There is something special about the men, and sometimes women, who serve as Chaplains in our Armed Forces. You may not realize this if you haven’t been in the military and been exposed to their unique calling. I didn’t realize it myself until I spent some time outside the military between our time in the Air Force and the Army. It was then that I realized what a gift I had had being led by such a unique group of shepherds with a unique call from the Lord: to serve those who serve.
It is a special calling to serve men under the circumstance of war. War is horrible enough for an individual. But to be the encouragement and to minister to the needs of others, even though you yourself have entered into the same conditions, is a special calling. Chaplains do just that. It’s not that they are some how magical or special people. They are real people like you or I and every bit as human. What’s amazing is that they put themselves in the same position as servicemen and women in order to serve them. This is what is special about them. Their intention to minister, guide and comfort those who serve their country is sublime and in doing so they also serve their country and their Lord.
No greater example of this can I give you than the story of the Four Chaplains, also called the immortal Chaplains.
The Four Chaplains are remembered for comforting and ministering to the 902 servicemen and civilians when their transport boat, the Dorchester, was attacked on the evening of Feb. 3, 1943 by a German submarine. Within 20 minutes of being hit, the converted coastal liner would sink. Only 230 would survive.
Despite the chaos and confusion on board, the four chaplains quickly directed the soldiers and comforted them amid the chaos. They handed out life jackets and directed the soldiers to the life boats.Private William B. Bednar, a survivor said, “I could hear men crying, pleading, praying. I could also hear the chaplains preaching courage. Their voices were the only thing that kept me going.”
As the boat sank witnesses describe the four chaplains as linking arms and offering prayers. The Four Chaplains quickly serving the others with no concern for themselves, certainly fulfilled the prayer of Chaplain Poling when he asked his father to pray:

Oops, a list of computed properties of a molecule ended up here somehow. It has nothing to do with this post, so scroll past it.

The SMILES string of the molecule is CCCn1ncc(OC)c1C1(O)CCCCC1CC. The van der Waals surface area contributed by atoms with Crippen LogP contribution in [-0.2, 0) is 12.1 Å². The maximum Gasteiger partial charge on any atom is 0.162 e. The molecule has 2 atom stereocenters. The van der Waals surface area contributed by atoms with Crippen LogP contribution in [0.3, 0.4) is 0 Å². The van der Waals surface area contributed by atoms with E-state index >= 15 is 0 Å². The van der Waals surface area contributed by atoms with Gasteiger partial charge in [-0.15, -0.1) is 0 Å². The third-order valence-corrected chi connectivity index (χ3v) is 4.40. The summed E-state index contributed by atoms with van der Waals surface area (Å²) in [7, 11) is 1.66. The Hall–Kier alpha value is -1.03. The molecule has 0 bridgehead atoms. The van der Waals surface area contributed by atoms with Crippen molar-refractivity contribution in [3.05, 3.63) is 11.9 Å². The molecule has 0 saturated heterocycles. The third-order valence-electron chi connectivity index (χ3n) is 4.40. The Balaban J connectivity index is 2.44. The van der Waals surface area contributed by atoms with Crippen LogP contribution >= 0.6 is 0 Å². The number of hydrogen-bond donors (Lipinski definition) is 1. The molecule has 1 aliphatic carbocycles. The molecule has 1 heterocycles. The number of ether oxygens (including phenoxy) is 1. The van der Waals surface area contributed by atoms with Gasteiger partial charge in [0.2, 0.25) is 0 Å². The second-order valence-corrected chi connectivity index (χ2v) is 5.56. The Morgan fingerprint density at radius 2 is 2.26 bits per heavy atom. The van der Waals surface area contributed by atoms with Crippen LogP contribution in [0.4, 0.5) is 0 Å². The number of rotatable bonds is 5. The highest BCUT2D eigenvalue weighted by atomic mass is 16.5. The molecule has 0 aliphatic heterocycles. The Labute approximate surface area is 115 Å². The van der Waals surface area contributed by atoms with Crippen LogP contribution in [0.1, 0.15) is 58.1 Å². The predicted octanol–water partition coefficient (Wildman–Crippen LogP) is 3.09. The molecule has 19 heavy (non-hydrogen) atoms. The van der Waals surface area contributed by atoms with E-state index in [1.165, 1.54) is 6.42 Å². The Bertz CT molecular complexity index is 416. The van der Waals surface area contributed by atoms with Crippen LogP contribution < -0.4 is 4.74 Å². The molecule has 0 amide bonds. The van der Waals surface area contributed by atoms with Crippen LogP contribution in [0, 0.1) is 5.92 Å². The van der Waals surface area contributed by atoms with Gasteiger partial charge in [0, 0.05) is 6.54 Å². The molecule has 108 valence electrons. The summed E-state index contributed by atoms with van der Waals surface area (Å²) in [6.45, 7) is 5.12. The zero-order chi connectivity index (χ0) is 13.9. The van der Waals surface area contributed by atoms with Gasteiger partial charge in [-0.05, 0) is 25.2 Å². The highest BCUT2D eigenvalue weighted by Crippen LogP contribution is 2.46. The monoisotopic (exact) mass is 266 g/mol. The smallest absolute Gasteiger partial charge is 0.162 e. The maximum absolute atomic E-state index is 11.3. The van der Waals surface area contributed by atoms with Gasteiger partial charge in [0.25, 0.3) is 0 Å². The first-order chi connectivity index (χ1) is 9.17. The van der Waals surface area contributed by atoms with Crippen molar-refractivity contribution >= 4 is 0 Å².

Not for my safe return, that wouldn’t be fair.
Just pray that I shall do my duty…never be a coward…and have the strength, courage, and understanding of men. Just pray that I shall be adequate.
From all different faith backgrounds the Chaplains also represent the religious pluralism within the military. This too is a special blessing to be part of. It is something I treasure as a gift.
The four chaplains, all Army Chaplains, were:
Lt. Clark V. Poling
Lt. George L. Fox
Lt. John Washington
Lt. Alexander D. Goode
Another survivor, John Ladd, described the Chaplains selfless courage as:
… the finest thing I have seen or hope to see this side of heaven.
The chaplains received posthumously the Distinguished Service Cross and Purple Heart and though Congress desired to award them the Medal of Honor it was blocked due to the requirement for actions of heroism to take place under fire. A special medal was given instead, the Four Chaplains’ Medal. In addition, today’s date, Feb . 3, was designated by congress in 1988 as the Four Chaplain’s Day. It was established unanimously by Congress.
Join me throughout February as I honor our Military Chaplains with:
* Some of the links above are affiliate links. If you buy one of these books from Amazon it helps support Harrington Harmonies. Thank you!
Linked for: Inspire me Monday,
This series is part of: